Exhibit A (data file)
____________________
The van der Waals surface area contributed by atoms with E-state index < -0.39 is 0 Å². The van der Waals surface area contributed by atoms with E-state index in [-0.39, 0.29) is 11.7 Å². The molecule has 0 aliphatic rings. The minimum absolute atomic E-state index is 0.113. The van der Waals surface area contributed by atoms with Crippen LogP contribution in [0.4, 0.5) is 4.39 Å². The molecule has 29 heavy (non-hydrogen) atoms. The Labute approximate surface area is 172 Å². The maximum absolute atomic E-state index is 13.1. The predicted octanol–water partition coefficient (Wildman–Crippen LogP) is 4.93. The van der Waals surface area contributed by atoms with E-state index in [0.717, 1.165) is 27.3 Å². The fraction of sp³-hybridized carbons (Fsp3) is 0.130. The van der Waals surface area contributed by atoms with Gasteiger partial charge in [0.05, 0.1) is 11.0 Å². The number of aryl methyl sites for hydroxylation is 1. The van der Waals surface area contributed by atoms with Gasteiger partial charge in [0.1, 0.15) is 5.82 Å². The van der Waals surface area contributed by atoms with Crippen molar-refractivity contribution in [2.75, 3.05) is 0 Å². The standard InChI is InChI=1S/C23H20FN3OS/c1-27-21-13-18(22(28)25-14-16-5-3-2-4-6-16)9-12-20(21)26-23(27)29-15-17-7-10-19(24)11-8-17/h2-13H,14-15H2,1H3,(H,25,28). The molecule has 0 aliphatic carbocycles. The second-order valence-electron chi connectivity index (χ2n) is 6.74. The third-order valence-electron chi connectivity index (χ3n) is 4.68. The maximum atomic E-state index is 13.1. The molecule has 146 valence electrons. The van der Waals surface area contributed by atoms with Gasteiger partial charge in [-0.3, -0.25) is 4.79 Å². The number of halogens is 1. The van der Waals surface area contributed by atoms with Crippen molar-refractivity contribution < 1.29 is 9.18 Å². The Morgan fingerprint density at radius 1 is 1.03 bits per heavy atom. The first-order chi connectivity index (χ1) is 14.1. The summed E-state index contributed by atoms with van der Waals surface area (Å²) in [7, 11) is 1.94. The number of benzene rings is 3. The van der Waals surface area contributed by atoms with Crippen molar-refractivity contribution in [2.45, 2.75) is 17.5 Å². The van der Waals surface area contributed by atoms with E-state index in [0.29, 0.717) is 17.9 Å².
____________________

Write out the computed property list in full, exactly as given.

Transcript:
The van der Waals surface area contributed by atoms with E-state index < -0.39 is 0 Å². The van der Waals surface area contributed by atoms with E-state index in [-0.39, 0.29) is 11.7 Å². The molecule has 0 aliphatic rings. The minimum absolute atomic E-state index is 0.113. The van der Waals surface area contributed by atoms with Crippen LogP contribution in [0.4, 0.5) is 4.39 Å². The molecule has 29 heavy (non-hydrogen) atoms. The Labute approximate surface area is 172 Å². The maximum absolute atomic E-state index is 13.1. The predicted octanol–water partition coefficient (Wildman–Crippen LogP) is 4.93. The van der Waals surface area contributed by atoms with E-state index in [0.717, 1.165) is 27.3 Å². The fraction of sp³-hybridized carbons (Fsp3) is 0.130. The van der Waals surface area contributed by atoms with Gasteiger partial charge in [0.05, 0.1) is 11.0 Å². The number of aryl methyl sites for hydroxylation is 1. The van der Waals surface area contributed by atoms with Gasteiger partial charge in [0.1, 0.15) is 5.82 Å². The van der Waals surface area contributed by atoms with Crippen molar-refractivity contribution in [2.75, 3.05) is 0 Å². The standard InChI is InChI=1S/C23H20FN3OS/c1-27-21-13-18(22(28)25-14-16-5-3-2-4-6-16)9-12-20(21)26-23(27)29-15-17-7-10-19(24)11-8-17/h2-13H,14-15H2,1H3,(H,25,28). The molecule has 0 aliphatic carbocycles. The second-order valence-electron chi connectivity index (χ2n) is 6.74. The third-order valence-electron chi connectivity index (χ3n) is 4.68. The maximum atomic E-state index is 13.1. The molecule has 146 valence electrons. The van der Waals surface area contributed by atoms with Gasteiger partial charge in [-0.3, -0.25) is 4.79 Å². The number of halogens is 1. The van der Waals surface area contributed by atoms with Crippen molar-refractivity contribution < 1.29 is 9.18 Å². The Morgan fingerprint density at radius 1 is 1.03 bits per heavy atom. The first-order chi connectivity index (χ1) is 14.1. The summed E-state index contributed by atoms with van der Waals surface area (Å²) in [7, 11) is 1.94. The number of benzene rings is 3. The van der Waals surface area contributed by atoms with Crippen molar-refractivity contribution in [2.45, 2.75) is 17.5 Å². The van der Waals surface area contributed by atoms with E-state index in [0.29, 0.717) is 17.9 Å².